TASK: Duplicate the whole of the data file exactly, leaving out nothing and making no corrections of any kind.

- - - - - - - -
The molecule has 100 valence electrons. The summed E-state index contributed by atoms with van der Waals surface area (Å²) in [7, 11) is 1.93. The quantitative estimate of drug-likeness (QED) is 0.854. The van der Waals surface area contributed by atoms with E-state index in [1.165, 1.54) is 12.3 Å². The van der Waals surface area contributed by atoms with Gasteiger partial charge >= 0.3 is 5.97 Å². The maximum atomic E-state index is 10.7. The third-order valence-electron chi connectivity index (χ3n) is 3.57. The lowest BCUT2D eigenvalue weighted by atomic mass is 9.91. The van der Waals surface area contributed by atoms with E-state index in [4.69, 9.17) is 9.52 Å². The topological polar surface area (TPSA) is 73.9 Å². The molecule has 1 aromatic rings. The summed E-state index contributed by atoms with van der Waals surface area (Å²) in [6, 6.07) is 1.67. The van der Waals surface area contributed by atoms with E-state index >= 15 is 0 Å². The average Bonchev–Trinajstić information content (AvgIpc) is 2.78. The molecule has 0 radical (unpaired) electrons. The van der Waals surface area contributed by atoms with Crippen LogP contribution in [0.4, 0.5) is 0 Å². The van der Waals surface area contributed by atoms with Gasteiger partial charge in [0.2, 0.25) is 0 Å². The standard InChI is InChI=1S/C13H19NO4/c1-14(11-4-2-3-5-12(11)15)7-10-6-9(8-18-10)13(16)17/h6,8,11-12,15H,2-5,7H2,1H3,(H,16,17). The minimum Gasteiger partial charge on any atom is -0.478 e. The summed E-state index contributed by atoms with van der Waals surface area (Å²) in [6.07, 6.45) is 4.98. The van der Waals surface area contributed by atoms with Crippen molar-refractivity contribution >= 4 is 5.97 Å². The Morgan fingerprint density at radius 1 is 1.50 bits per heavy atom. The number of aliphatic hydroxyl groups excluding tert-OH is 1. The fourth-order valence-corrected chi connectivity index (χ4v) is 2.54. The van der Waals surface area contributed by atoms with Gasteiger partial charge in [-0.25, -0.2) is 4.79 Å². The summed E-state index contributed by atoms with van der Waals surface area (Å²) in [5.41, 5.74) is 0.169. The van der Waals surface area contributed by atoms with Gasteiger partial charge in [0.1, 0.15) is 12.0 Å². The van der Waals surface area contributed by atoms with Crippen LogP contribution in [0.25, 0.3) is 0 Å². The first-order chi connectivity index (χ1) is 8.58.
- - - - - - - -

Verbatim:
The molecule has 100 valence electrons. The summed E-state index contributed by atoms with van der Waals surface area (Å²) in [7, 11) is 1.93. The quantitative estimate of drug-likeness (QED) is 0.854. The van der Waals surface area contributed by atoms with E-state index in [1.165, 1.54) is 12.3 Å². The van der Waals surface area contributed by atoms with Gasteiger partial charge >= 0.3 is 5.97 Å². The maximum atomic E-state index is 10.7. The third-order valence-electron chi connectivity index (χ3n) is 3.57. The lowest BCUT2D eigenvalue weighted by atomic mass is 9.91. The van der Waals surface area contributed by atoms with E-state index in [4.69, 9.17) is 9.52 Å². The topological polar surface area (TPSA) is 73.9 Å². The molecule has 1 aromatic rings. The summed E-state index contributed by atoms with van der Waals surface area (Å²) in [6, 6.07) is 1.67. The van der Waals surface area contributed by atoms with E-state index >= 15 is 0 Å². The average Bonchev–Trinajstić information content (AvgIpc) is 2.78. The molecule has 0 radical (unpaired) electrons. The van der Waals surface area contributed by atoms with Crippen LogP contribution in [0.4, 0.5) is 0 Å². The van der Waals surface area contributed by atoms with Gasteiger partial charge in [0.2, 0.25) is 0 Å². The standard InChI is InChI=1S/C13H19NO4/c1-14(11-4-2-3-5-12(11)15)7-10-6-9(8-18-10)13(16)17/h6,8,11-12,15H,2-5,7H2,1H3,(H,16,17). The minimum Gasteiger partial charge on any atom is -0.478 e. The summed E-state index contributed by atoms with van der Waals surface area (Å²) in [6.07, 6.45) is 4.98. The van der Waals surface area contributed by atoms with Crippen molar-refractivity contribution >= 4 is 5.97 Å². The Morgan fingerprint density at radius 1 is 1.50 bits per heavy atom. The number of aliphatic hydroxyl groups excluding tert-OH is 1. The fourth-order valence-corrected chi connectivity index (χ4v) is 2.54. The van der Waals surface area contributed by atoms with Gasteiger partial charge in [-0.25, -0.2) is 4.79 Å². The summed E-state index contributed by atoms with van der Waals surface area (Å²) in [5.41, 5.74) is 0.169. The van der Waals surface area contributed by atoms with Gasteiger partial charge in [0.1, 0.15) is 12.0 Å². The van der Waals surface area contributed by atoms with Crippen LogP contribution in [0.25, 0.3) is 0 Å². The first-order chi connectivity index (χ1) is 8.58.